What is therole of CAR T-cell therapy in the treatment of non-Hodgkin lymphoma/B-cell lymphoma?

Updated: Feb 23, 2021
  • Author: Mohammad Muhsin Chisti, MD, FACP; Chief Editor: Emmanuel C Besa, MD  more...
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In CAR T-cell therapy, the patient's own T-cells are genetically engineered to express a specific CAR; in the case of B-cell lymphoma, this is typically CD19. After a blood sample has been obtained from the patient, the CAR molecule is introduced into the patient’s T cells through viral or nonviral approaches. The cells undergo a brief round of expansion in the laboratory and are then infused back into the patient.

The infused T cells become activated when they recognize the target antigen on the surface of the tumor. Once activated, the T cells undergo massive expansion in the body, proliferating and producing multiple different cytokines. These cytokines improve the T cells’ function, helping them traffic to the tumor site and start killing the tumor cells by expressing cytotoxic molecules (eg, granzymes and perforins).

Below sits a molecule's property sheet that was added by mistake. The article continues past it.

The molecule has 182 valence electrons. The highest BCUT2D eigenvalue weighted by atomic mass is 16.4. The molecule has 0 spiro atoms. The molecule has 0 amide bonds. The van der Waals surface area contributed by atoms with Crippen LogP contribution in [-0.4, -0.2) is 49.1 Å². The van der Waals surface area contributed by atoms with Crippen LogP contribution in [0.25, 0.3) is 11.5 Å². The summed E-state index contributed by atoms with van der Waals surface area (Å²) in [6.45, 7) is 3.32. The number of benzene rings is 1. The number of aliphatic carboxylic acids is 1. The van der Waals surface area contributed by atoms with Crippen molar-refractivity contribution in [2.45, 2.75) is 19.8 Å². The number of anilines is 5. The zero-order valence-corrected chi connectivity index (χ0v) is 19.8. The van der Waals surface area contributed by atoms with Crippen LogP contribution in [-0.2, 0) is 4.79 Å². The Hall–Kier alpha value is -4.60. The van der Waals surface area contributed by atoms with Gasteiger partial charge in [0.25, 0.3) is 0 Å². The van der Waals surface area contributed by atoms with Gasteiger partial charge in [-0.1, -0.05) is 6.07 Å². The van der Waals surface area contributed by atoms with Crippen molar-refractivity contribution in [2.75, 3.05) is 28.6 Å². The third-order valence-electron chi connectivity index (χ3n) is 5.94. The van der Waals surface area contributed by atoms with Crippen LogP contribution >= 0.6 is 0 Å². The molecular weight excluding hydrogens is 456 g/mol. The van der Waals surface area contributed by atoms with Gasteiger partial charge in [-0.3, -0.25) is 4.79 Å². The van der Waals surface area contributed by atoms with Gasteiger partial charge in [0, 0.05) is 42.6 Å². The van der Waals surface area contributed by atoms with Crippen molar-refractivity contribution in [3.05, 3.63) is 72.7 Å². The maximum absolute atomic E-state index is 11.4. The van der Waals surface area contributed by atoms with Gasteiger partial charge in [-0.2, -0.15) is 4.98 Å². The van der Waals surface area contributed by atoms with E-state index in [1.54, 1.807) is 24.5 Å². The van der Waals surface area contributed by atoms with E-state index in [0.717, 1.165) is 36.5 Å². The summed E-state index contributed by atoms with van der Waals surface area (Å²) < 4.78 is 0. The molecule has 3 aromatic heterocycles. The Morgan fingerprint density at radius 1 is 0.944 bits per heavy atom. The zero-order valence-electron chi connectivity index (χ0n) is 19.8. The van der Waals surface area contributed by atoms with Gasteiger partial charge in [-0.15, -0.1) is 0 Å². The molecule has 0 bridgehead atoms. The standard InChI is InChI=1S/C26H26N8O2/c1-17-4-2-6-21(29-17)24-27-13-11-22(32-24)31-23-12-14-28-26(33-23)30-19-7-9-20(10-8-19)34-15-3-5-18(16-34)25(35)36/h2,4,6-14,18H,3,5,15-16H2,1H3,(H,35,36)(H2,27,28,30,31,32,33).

Cytokine release syndrome is a potentially life-threatening adverse effect of CAR T-cell therapy. Tocilizumab is approved for the treatment of   severe or life-threatening cytokine release syndrome induced by CAR T-cell therapy. [17]

For full discussion of CAR T-cell therapy, see Cancer Immunotherapy with Chimeric Antigen Receptor (CAR) T-Cells

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